Mr. Raymond supposedly deals with being shunned by constantly drinking. As Dill talks to Mr. Raymond scout thinks “Mr. Dolphus raymond was an evil man I accepted his invitation reluctantly, but I followed Dill. Somehow, I didn’t think Atticus would like it if we became friendly with Mr. Raymond, and I knew Aunt Alexandra wouldn’t” (Lee 267). Scout believes that because of his appearance as appearing to be drunk when in town he is an evil man.
George, on the other hand, is a passionate and faithful husband to Myrtle and is crushed to learn that she was cheating on him so much so that he assassinates Gatsby whom he thinks was cheating with myrtle and murdered to get rid of the evidence of his adultery. Tom Buchanan is an arrogant, controlling man, who does what he wants not considering about how his actions influence those around him. Tom is also the earliest person to use physical violence in the book, striking Myrtle in a fit of rage when she would not stop shouting Daisy 's name. "Some time toward midnight Tom Buchanan and Mrs. Wilson stood face to face discussing, in impassioned voices, whether Mrs. Wilson had any right to mention Daisy 's name."Daisy! Daisy!
Ultimately the narrator begins drinking too much and becomes an alcoholic. The alcoholism changes his personality and he becomes increasingly violent towards his wife and all their pets. But he remains non-violent towards his favorite cat, Pluto. Eventually the narrator’s inner rage causes him to poke out one of Pluto’s eyes because he felt ignored. After that incident, the cat avoids him, but this also drives him mad, so he ties a rope
This opens Hindley up to the stresses and strains of leadership, in which Heathcliff can manipulate the the suffering of Hindley. Heathcliff and Hindley gamble, and Hindley is often drunk. However, Wade Thompson writes, “Hindley 's first instinct when drunk is to kill his son, whom Nelly Dean constantly hides. At one time Heathcliff accidentally rescues Hareton from a fall, but is so incensed by the mistake that "had it been dark... he would have tried to remedy the mistake by smashing Hareton 's skull on the steps"” (Thompson, 69). At this point, Hindley is a drunken wreck.
The major conflict in this scene surrounds Cassio’s distraught over losing his reputation. The conflict is between Cassio who is unable to decide a rational path to move forward and Iago who tries to push Cassio to take a path that will further his plans to destroy Othello. The despair from being removed from the position as lieutenant overwhelms Cassio allowing Iago to easily manipulate him. The conflict arises from the situation as Cassio loses his reputation due to his inability to control himself after consuming alcohol. Iago who is well aware of this, takes advantage of it by urging Cassio to drink to the point he is completely drunk.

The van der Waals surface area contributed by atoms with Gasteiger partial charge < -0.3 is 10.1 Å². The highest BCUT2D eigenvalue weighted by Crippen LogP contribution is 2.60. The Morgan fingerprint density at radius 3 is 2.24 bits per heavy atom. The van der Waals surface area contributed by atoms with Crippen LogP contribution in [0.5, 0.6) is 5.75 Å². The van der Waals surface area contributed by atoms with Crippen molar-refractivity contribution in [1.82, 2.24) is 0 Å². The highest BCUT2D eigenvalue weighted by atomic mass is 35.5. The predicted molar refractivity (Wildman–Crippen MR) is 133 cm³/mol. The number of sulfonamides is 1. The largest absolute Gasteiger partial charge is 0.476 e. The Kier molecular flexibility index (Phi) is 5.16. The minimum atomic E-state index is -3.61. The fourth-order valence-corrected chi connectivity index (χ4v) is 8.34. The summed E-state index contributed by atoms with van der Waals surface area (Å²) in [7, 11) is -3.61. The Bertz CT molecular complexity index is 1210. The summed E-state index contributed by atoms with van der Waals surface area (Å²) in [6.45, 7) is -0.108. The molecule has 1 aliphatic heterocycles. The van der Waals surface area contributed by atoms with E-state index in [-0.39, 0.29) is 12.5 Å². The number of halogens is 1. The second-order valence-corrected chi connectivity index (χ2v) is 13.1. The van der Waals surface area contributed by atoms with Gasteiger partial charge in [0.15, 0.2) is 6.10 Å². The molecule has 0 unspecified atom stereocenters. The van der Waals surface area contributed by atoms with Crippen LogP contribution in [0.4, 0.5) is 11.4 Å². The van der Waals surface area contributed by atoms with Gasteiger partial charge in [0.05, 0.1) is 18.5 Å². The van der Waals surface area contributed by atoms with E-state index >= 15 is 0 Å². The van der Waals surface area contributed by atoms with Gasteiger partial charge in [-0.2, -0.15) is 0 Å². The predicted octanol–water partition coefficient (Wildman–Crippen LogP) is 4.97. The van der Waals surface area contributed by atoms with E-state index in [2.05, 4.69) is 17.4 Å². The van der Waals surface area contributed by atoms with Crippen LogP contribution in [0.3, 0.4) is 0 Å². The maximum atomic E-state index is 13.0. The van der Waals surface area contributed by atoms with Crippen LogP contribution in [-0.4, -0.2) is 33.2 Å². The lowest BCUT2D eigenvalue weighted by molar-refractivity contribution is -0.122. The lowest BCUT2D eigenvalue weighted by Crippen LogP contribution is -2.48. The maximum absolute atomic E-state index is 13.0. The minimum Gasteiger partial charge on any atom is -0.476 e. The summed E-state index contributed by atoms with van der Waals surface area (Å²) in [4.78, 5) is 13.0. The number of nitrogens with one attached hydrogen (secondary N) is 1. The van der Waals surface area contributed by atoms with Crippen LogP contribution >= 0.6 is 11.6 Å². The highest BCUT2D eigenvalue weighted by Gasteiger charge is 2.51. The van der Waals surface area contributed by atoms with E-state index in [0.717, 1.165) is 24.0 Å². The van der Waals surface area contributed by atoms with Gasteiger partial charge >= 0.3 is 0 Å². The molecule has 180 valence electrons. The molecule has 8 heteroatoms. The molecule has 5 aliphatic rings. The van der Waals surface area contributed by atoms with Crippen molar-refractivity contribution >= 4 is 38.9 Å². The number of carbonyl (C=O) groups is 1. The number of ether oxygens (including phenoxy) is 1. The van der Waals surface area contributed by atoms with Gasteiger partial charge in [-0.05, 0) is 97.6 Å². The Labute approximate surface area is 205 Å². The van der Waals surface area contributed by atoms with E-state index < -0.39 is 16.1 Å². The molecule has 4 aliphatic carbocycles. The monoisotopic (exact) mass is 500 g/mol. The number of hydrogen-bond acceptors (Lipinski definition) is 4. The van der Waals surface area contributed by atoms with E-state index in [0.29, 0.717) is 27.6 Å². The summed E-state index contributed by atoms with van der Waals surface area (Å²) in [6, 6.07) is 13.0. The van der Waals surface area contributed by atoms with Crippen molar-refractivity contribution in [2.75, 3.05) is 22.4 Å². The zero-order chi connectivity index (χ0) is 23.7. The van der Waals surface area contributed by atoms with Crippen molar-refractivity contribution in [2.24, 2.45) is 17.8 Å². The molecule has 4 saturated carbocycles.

Simple because of “deformability” he was called names and laughed at. Hop-Frog dealt with the hatred for as long as his first meeting with the King and his seven ministers. What finally set him over edge was the kings treatment to Hop-Frogs friend, Trippetta. During one of the Kings jokes of trying to get him drunk, Trippetta began begging to the King to stop because he was hurting his friend. In response to Trippettas begging the king “without pattering a syllable, he pushed her violently from him and threw the contents of the brimming goblet in her face” (Poe).
The pardoner starts his story off with describing a group of young people who drink and do mostly everything in excess. After explaining how this lifestyle is horrible he gets into depth about the sins they practice. First he explains gluttony which he tells is the first sin that caused all mankind to fall from paradise. Then he gets into drunkenness which makes someone crazy, mad, and foolish. After, he talks about gambling which is the sin that tempts and all men of power and money.
Throughout the book, Charlie 's friends make fun of him. This time, they brought him to a party and got him highly intoxicated. For example, when charlie said “Joe Carp said I should show the girls how I mop the toilet at the factory.”, in this passage, Joe was making fun of Charlie. Joe knew Charlie wouldn 't understand what he was doing, Because, Charlie was both intoxicated and is already normally not smart. The key aspect discussed is how Joe takes advantage of Charlie because he is not as smart as he is.
Stanley Kowalski, a focal character, is the epitome of male dominance and primitive aggression. He is verbally and physically abusive towards his wife, Stella, in order to establish his power over her. He is described as giving a ‘loud whack of his hand on her thigh’ to which she merely retaliates ‘That’s not fun, Stanley.’ Whilst ‘the men laugh’. This shows how abusive behaviour towards women is normalised and accepted within this patriarchal society as the men simply choose to ‘laugh’ along with Stanley. It also highlights Stella’s submissive nature, and how she conforms to the sexist societal expectations of a helpless and fragile woman.
This can be seen by Cassio when he fights Roderigo, befriends Desdemona and sleeps with Bianca. The fight between Roderigo, doer of Iago’s dirty work, and Cassio gets Cassio’s position of lieutenant revoked. Cassio allows for Iago trick him into drinking, where he gets so drunk that he fights Roderigo, who Iago set up to pick a fight with. If Cassio had seen the reason in not drinking, because he knows that he has “poor and unhappy brains for drinking” (Shakespeare II.iii.30-31), he may have not fought Roderigo, but he completely ignores reason, and drinks. After his position is taken away, he asks Iago for advice on how to get his job back, and Iago suggests that he befriend Desdemona.